# It does work and it’s R’s fault!

We’ve all been there: you’re sure your code is perfect and yet the machine isn’t doing what it “should.” Of course, this always means the problem is that your code is broken – you’ve made a false assumption, you’ve skipped a step that you thought you included, etc. – but in general, people don’t like to be wrong, and chances are good that you’re a person.

So how can you shift your thinking to get moving again when you’re stuck and frustrated?

## Play, play and play some more!

When we communicate with other people, most of us try to avoid making statements that have obvious errors or that are going to elicite a negative response. For many folks, when you first start programming it’s natural to instictively avoid entering expressions that seem to have a high likelihood of failure.

But, of course, the R interpreter isn’t actually going to judge you! In fact, it’s (close to) impossible for you to do anything that’s going to break* R or the server. If you find an edge case that I haven’t protected you from yet, it only takes about 30s for us to reboot.

So this is all to say that you SHOULD try to run expressions that will fail! If a function isn’t doing what you expect it do in your code then PLAY with it! Throw crazy data at it and see what happens! Errors are awesome; you learn more from them than code that silently does wierd stuff.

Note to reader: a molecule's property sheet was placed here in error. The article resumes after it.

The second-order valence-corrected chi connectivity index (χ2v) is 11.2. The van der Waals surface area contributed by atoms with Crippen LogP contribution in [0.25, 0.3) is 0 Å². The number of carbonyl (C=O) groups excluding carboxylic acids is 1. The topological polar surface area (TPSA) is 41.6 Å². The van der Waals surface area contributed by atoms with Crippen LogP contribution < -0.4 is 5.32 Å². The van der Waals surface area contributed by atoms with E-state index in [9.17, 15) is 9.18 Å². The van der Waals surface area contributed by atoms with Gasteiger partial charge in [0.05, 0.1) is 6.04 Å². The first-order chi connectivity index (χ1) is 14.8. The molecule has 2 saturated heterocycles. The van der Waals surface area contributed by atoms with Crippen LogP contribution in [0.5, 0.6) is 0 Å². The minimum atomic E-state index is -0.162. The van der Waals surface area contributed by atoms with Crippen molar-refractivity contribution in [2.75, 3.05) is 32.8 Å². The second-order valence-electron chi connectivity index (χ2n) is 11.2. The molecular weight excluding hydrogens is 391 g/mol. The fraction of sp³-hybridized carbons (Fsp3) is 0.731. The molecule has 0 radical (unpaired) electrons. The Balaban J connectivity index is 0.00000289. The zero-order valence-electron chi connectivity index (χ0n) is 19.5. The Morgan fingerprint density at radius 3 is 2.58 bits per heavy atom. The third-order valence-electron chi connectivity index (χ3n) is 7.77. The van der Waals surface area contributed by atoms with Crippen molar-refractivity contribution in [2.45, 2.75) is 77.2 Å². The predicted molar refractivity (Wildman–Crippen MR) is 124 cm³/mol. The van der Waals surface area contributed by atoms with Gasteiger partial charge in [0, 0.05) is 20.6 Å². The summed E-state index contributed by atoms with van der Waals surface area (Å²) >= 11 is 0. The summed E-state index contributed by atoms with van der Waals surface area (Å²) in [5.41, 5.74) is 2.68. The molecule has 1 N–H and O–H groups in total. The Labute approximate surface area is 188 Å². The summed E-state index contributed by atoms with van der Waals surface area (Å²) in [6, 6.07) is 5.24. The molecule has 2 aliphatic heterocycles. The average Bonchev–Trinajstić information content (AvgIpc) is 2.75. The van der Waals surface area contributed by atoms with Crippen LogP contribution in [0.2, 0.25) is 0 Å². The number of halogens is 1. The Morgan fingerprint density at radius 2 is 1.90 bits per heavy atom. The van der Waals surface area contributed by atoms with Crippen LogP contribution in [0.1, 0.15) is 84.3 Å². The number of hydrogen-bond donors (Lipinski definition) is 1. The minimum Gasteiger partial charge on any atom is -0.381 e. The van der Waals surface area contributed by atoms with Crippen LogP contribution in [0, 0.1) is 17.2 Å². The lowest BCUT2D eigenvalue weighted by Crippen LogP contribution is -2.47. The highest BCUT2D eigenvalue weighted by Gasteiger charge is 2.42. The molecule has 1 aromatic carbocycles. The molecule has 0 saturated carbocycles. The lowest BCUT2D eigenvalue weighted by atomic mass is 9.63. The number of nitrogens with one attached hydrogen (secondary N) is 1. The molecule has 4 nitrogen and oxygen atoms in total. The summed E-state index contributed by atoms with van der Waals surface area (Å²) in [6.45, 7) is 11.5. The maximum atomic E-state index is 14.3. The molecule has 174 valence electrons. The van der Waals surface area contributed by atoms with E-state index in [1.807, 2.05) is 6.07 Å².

• Footnote: about the most descructive thing you can do is erase all of your files. Please don’t do that.

## Try to invalidate your assumptions

Instictively, most people will lean towards asking questions that validate, instead of invalidate, their assumptions. In science, we have to opperate differently: in most fields you spend most of your time running negative controls. Think about coding the same way.

Two quick-and-dirty tools that can be useful in testing your assumptions are print and class.

Print is a lightweight way to insert checks into your code when you’re debugging. Here’s a contrived example:

f <- function(a, b) {

c <- a - 1

b / c
}

f(2, 1)
## [1] 1
# This returns something crazy!
f(1, 2)
## [1] Inf

It’s easy to see what’s happening here, but if this function were more complex it might not be. Let’s use print to insert a sanity check into our code.

Print will print out a representation of the object you pass it, just as if you’d evaluated that object in the console:

f <- function(a, b) {

c <- a - 1

print(c)

b / c
}

f(2, 1)
## [1] 1
## [1] 1
# This returns something crazy!
f(1, 2)
## [1] 0
## [1] Inf

So we’ve made our denominator; hence our wierd division result.

Class will tell you what type of object a value holds. Here’s a common rough edge I’ve been seeing folks get stuck on:

f <- function(a, b) {

c <- a - 1
d <- b / c

}

f(2, 1)

Why no number R??? Well, how about we capture our function’s return in a variable:

e <- f(2, 1)
class(e)
## [1] "numeric"

What is it? Can we make sense of that?

print(e)
## [1] 1

Here’s the function you probably meant to implement:

f <- function(a, b) {

c <- a - 1
b / c

}